How to Elevate Your Business by Improving your Open-mindedness

Open-mindedness in business is a crucial trait, yet one that’s often lacking. Leaders are praised for their ability to make snap judgments, but when it comes to people, we all have subconscious biases that get in the way of our accuracy. We might think we are good judges of character, but how often do we let someone’s character speak for itself?

An open-minded leader looks above her in an empty thought bubble.

Why Is Open-mindedness Important in Business?

When we think about unconscious bias, we tend to think of the obvious culprits, like racism, ageism, or sexism. However, bias can take many forms. For instance, according to Forbes, nearly 60% of American CEOs are over six feet tall, despite just 15% of men falling into this height category.

Why is that? Well, we tend to assume that leaders should be tall. We might not set out to promote tall men, but can we subconsciously assume that a tall employee is somehow more confident and capable?

Other types of bias also come into play in the workplace: affinity bias, or bias towards people who are like us; confirmation bias, or the likelihood that we will give more credence to evidence that already supports our beliefs; the halo effect, where we form an overall positive impression of someone based on just one of their traits; the list goes on.

These biases affect how we interact with employees and clients. However, if we can genuinely achieve tolerance in leadership, we can allow for various perspectives.

Open-minded leaders are more effective decision-makers. They can make more informed and well-rounded decisions by considering multiple perspectives and weighing different viewpoints instead of relying on instinct.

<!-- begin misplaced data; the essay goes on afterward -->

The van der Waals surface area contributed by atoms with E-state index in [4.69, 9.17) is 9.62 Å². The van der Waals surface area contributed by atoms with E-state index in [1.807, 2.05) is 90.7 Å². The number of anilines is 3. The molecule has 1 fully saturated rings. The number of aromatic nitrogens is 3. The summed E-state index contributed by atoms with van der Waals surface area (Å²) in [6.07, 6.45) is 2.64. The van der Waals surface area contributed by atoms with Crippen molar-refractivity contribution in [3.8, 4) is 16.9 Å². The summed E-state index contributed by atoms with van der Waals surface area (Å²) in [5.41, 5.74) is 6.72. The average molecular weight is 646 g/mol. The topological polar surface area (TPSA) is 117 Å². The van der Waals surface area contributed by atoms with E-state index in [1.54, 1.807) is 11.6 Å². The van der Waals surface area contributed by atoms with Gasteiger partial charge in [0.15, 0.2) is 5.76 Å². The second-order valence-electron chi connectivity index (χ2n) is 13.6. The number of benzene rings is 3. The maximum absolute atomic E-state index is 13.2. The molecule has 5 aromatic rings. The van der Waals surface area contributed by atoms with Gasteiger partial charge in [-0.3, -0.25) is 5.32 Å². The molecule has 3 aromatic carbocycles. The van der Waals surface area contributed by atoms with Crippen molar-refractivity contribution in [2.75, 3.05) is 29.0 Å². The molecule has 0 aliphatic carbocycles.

Furthermore, open-minded leaders inspire trust and respect. Employees of open-minded managers feel empowered to contribute their ideas and insights without fear of being instantly dismissed. Overall, this fosters a culture of innovation, collaboration, and growth.

How to Demonstrate Open-mindedness

Open-mindedness in business helps to mitigate the risks of bias, groupthink, and tunnel vision in the workplace, leading to better outcomes and improved performance. It is a quality that can be nurtured and improved over time. Here are just a few ways to cultivate open-minded leadership:

  1. Pay attention to your gut reaction. My grandfather told me a story as a boy, and the moral has stuck with me throughout my years as a coach. That moral was this: “The fault you see in others is probably your own.” When you have a negative impression of an employee or client, is it possible you’re reacting to something you dislike in yourself?
  2. Understand your bias. We all fall victim to unconscious bias now and again. The question is, which types of bias are you more likely to fall into? Ask for feedback from family, friends, and trusted peers about what blind spots they may have observed in you. Just be sure you can honestly accept whatever they say.
  3. Take a behavioral profile assessment. While profiling tests such as the DISC & Motivators or the Myers–Briggs Type Indicator cannot account for all the complexities humans contain, they can be a powerful scientific tool to help you understand yourself and how you think more thoroughly.
  4. Seek out different perspectives. Surround yourself with and engage others with disparate viewpoints. Listen carefully to what they say and what they are passionate about. Practice remaining open-minded while reading news articles about people you disagree with, politically or otherwise.
  5. Ask questions. Be curious about what other people think. Please don’t assume you know everything about what they believe and why. Ask them to explain their view non-confrontationally and genuinely listen to the answer.
  6. Trust examples, not thoughts. What we do carries much more weight than what we say. Look at the evidence for every truth you know about an employee or client. If their actions don’t match your philosophy, it’s time to reconsider.
  7. Be honest with yourself. A key component of open-mindedness in business is admitting that no one is perfect. If you acknowledge your flaws, you can stop holding others to an unrealistic standard.

Open-mindedness in business and leadership go together, but this trait doesn’t come naturally to everyone. A business coach can help you identify your blind spots and improve your ability to keep an open mind. Click on my contact form, fill it out, and schedule a time to meet me on a video call to work on your open-mindedness skills.

Coach Dave

Dave Schoenbeck
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